Lot 9714 comprises 115 acres, of which 54.66 acres were transferred to a developer for about RM280mil in November 2017.
Selva is fighting for Lot 9714, or plot number 61. The land deals around the Federal Territory of Kuala Lumpur are not limited to just 64.
“We are number 65,” says Save Taman Rimba Kiara lead strategist and coordinator Leon Koay.
The people of TTDI are not against the 350 units for families of the former rubber estate workers. They are against the extra 1,800 units.
The total gross development value of the Taman Rimba Kiara project, or the value the units can fetch, is about RM3bil. The 350 units of social housing cost RM15mil.
Datuk Seri Tengku Adnan said the 25-acre Taman Rimba Kiara was never gazetted as a public park, but zoned as open space for 13.3 acres.
“This development would not touch on the 13.3 acres at all,” he had said in a statement in December 2017.
There are many claiming to be number 65. Not all are vocal as the people of TTDI, or as determined as the Jinjang residents, who have been asking for their land grant for some 50 years.
Many do not have a Leon Koay, or a Selva, to champion their case. But a roof over one’s head is a basic need. Their silent frustration, together with other factors, was what brought about May 9, 2018.
The draw of the city
Lina Kee, 56, left Kuala Lumpur to return to her hometown about five years ago. She yearns to return to the city to seek work because there are “fewer options” in her home state. The pay is also low. But unless she succeeds in getting employment, she will not come to the city.
The poor and the rich make up the city. The poor come to the city because they want to enrich themselves with the opportunities they can find there.
Lina has human capital, in the form of skills, which she wants to “rent” to the financial market. So, the Federal Territory of Kuala Lumpur allows the labourer and the capitalist to thrive. The labour market is more important than the property market.
But because land is limited, it can - and is - often exploited.
For some time now since the Global Financial Crisis in 2008, politicians have been dangling home ownership like carrots.
Even affordable housing can be politicised.
About 24,000 units of affordable and low-cost housing were planned for that 64 plots. But not everyone will be able to afford their own home. To dangle that carrot, with a bank loan tied to it, may not be the wisest of decisions for the urban poor.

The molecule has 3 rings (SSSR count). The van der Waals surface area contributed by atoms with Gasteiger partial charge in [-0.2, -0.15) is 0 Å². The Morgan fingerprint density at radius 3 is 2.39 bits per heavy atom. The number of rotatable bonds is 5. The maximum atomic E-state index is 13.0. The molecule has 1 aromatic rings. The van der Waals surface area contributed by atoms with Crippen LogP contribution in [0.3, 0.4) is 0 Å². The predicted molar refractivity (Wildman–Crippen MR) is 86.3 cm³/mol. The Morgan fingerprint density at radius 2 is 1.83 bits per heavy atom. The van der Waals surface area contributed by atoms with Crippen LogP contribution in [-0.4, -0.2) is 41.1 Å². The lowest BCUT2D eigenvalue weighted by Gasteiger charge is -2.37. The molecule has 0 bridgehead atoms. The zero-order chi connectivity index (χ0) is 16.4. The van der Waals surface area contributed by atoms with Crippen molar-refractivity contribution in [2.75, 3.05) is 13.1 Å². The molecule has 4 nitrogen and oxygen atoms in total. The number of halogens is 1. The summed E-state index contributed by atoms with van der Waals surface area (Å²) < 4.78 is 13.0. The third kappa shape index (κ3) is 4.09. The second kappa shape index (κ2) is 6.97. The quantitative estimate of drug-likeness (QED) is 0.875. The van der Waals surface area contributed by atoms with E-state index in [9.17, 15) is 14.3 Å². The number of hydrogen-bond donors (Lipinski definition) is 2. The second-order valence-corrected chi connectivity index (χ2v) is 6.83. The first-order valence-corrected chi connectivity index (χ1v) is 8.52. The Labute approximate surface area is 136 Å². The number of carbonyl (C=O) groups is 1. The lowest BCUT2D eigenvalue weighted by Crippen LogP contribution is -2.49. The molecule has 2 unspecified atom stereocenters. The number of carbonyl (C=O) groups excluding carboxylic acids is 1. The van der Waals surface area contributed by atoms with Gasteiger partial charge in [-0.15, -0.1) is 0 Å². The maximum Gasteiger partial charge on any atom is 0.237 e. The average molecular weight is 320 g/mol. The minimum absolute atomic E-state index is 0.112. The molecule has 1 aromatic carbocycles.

Promoting development disguised as giving the masses the affordable housing they crave is politicising land and home ownership. They do not jive.
Socio-Economic Research Centre (SERC) executive director Lee Heng Guie says the previous government had, over various past budgets, implemented various home-financing schemes to promote home ownership.
There was this proposal to create a housing guarantee agency – Syarikat Jaminan Kredit Perumahan Bhd (SJKP) – under the Finance Ministry to enable those who do not have a stable income to get housing loans which would be guaranteed by the government.
“Any loans guaranteed by the government, whether explicitly or implicitly, represent potential contingent liabilities directly assumed in the federal government’s balance sheet, if the guaranteed entity cannot service the loans. This will add to fiscal cost.”
Lee offers a strategy. Mitigate risky debts by having the government and the insurance industry implement schemes to cover first-time home buyers against loss of income risk such as unemployment and health-related illness.
“Such insurance schemes not only help to minimise financial risks, but also improve the accessibility and viability of affordable home financing,” he says.
Lee says the government has to evaluate the financial risks and potential fiscal cost, minimise moral hazards and set additional reserve requirements to minimise government risk.
Although that tie-up between the two government agencies, one a credit guarantee entity and the other a housing agency, raises many questions, the then-second finance minister Datuk Seri Johari Abdul Ghani justified the move by saying that the partnership would enable “more... to purchase their own dream home.”
“While SJKP’s guarantee for SPNB homes could have an impact on the contingent liability, it is fine as long as deserving Malaysians benefit from the initiative,” Johari was reported as saying. Hopefully, that proposal is canned.
Luring the masses to take up home-ownership when they can ill-afford it is a disservice.
May 9 changed all that. But it is the politicising of land and housing which gives rise to issues like those 64 plots.